When you are planning your estate you should consider the possibility of challenges. This is particularly true if you have reason to believe that some people may not be happy with the way that your resources are going to be distributed.
Most people have heard of will challenges. It is possible to challenge a last will, and it is relatively simple to do because the will must be admitted to probate. The probate court is charged with the responsibility of determining whether or not the will is valid. As a result, there is a ready-made forum in place within which will challenges can be presented.
Because of the fact that a trust does not have to be admitted to probate, you may get the idea that you can prevent estate challenges by conveying assets into a trust such as a revocable living trust. Since the trust does not have to go through probate it can’t be challenged, right?
This may be a logical line of thinking, but it is inaccurate.
Challenging a Trust
Clearly, it is simpler to challenge a last will because of the existence of the probate process. However, if you wanted to challenge a trust you would have recourse. To challenge a trust you would have to initiate a lawsuit.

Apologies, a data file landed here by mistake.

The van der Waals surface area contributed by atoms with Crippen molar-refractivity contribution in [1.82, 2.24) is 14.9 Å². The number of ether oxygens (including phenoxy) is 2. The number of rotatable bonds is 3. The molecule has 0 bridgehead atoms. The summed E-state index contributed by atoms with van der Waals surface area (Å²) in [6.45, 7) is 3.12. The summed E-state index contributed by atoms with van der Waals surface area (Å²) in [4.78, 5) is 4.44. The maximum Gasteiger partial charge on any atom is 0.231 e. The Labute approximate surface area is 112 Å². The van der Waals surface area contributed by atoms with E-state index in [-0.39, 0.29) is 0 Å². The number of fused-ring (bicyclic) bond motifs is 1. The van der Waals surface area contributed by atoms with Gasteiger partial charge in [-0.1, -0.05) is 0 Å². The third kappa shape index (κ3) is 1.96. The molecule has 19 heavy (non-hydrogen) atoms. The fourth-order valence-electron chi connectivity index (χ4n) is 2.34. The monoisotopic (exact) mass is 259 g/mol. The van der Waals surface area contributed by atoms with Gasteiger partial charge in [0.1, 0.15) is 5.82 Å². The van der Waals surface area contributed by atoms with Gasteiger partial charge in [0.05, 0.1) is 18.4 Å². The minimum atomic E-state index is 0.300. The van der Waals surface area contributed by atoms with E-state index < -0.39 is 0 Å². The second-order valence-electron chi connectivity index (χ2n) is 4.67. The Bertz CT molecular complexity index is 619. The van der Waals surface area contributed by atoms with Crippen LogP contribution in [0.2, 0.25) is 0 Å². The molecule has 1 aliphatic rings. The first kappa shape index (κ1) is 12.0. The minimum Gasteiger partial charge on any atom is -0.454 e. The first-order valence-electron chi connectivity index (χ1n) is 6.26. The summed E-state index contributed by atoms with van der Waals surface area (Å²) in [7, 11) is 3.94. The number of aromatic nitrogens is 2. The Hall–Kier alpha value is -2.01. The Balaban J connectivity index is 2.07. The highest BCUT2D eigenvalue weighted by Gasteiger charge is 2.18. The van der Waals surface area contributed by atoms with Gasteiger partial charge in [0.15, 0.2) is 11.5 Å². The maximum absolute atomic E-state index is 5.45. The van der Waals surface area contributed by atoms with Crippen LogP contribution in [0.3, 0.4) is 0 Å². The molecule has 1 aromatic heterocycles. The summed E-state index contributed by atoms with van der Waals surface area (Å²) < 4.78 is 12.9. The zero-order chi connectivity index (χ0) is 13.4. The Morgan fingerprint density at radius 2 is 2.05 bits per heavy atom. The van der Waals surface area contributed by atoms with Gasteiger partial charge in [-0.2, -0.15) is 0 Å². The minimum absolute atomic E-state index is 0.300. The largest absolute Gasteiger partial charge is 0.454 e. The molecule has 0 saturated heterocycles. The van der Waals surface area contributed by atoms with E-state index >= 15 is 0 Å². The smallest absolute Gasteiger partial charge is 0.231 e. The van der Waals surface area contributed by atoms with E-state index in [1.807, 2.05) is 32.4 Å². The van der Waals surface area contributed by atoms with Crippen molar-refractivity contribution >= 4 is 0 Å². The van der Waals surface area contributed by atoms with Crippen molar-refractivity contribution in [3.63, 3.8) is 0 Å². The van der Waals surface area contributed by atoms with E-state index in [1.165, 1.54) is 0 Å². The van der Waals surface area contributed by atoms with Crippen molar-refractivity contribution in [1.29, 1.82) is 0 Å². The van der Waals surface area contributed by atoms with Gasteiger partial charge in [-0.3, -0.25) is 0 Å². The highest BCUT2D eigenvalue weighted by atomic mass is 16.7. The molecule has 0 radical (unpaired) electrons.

There may be expenses involved that you would not face if you were challenging a will, and the whole process will be a bit more complicated. However, it is indeed possible to challenge a trust.
There are those who will say that you can draw up your trust in a way that prevents challenges. The contention is that you can eliminate the possibility of a challenge to the trust by including a no-contest clause.
Let’s explain by way of a hypothetical example. Let’s say that you are one of the beneficiaries of a trust, and it contains a no-contest clause. The clause stipulates the disinheritance of anyone named as a beneficiary who challenges the terms of the trust. If you challenge the trust, you are no longer going to be a beneficiary.
This does not prevent you from filing a lawsuit challenging the terms of the trust. Yes, you will no longer be a beneficiary if you challenge the trust. However, the court may find in your favor after you file the lawsuit and invalidate the terms of the trust. In the end, you may get more than you would have received if you did not challenge the trust.
We are not necessarily advocating trust challenges. Our only intention is to clear up a misconception. It is indeed possible to challenge the terms of a trust, but a no contest clause could serve as a strong disincentive.